Oklahoma Food Banks say proposed SNAP changes would harm the hungry

Store front advertises it accepts food stamps. (file)

Food banks in Oklahoma are opposing the budget plan from the White House that cuts funding to SNAP, the Supplemental Nutrition Assistance Program.

The Regional Food Bank of Oklahoma, based in Oklahoma City, joined with Community Food Bank of Eastern Oklahoma, based in Tulsa, to oppose the changes.

The change "undermines the dignity of snap recipients. It's very costly and inefficient to do a program like that," Effie Craven with Oklahoma Food Banks said.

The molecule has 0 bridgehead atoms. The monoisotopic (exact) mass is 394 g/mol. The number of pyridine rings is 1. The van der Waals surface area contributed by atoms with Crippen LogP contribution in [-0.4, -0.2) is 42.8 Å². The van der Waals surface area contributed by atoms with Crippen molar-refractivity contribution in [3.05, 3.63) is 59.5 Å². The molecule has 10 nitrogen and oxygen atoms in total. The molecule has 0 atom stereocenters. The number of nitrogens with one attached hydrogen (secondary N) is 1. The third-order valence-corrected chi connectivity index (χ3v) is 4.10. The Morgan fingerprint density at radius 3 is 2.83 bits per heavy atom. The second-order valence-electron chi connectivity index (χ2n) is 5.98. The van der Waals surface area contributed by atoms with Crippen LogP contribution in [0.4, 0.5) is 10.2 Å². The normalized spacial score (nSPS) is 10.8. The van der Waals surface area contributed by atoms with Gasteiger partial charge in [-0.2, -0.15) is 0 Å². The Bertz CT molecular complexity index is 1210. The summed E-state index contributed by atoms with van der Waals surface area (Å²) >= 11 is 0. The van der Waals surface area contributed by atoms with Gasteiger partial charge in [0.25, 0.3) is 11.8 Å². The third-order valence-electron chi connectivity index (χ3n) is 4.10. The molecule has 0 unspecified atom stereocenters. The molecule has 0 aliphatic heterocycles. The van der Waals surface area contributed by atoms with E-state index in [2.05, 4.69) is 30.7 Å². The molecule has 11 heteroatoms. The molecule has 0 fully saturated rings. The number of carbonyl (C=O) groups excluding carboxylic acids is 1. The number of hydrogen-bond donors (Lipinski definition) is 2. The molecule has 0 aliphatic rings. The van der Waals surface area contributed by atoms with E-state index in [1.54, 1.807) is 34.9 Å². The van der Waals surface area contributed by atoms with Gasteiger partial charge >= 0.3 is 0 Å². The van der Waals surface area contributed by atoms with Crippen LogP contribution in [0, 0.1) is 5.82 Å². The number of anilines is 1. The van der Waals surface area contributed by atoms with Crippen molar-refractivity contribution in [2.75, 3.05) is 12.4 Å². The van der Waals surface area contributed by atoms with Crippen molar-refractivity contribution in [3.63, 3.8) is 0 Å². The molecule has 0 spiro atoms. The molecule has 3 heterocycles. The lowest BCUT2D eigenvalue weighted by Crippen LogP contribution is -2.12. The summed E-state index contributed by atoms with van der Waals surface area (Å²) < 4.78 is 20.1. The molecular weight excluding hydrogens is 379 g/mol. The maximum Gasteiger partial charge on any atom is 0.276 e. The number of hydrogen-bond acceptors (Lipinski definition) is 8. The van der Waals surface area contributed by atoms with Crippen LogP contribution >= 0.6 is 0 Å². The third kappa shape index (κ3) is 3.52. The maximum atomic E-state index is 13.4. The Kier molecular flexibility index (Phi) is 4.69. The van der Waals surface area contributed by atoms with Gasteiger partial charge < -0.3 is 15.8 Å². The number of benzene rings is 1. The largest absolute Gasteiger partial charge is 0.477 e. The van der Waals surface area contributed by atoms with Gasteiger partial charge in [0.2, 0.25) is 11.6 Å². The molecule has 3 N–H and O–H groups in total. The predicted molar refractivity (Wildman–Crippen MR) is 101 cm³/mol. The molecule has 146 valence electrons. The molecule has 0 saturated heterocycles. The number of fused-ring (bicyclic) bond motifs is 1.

Part of the White House’s budget proposal, would take some money out of SNAP cards to instead provide a "Harvest Box" to recipients. The box would contain items like juice, pastas and canned goods.

The White House says Harvest Boxes would save about $130 billion, improve the nutritional value of the program and reduce fraud.

The budget would also cut billions of dollars more from SNAP.

If people are kicked out of the program, Craven said food banks cannot fill in the gaps.

She said it would also have far reaching impacts on the economy.

"SNAP brought $884 million into Oklahoma’s grocery stores last year, and the White House budget would take food not only out of the mouths of hungry Oklahomans, but dollars out of those grocery stores," she said.

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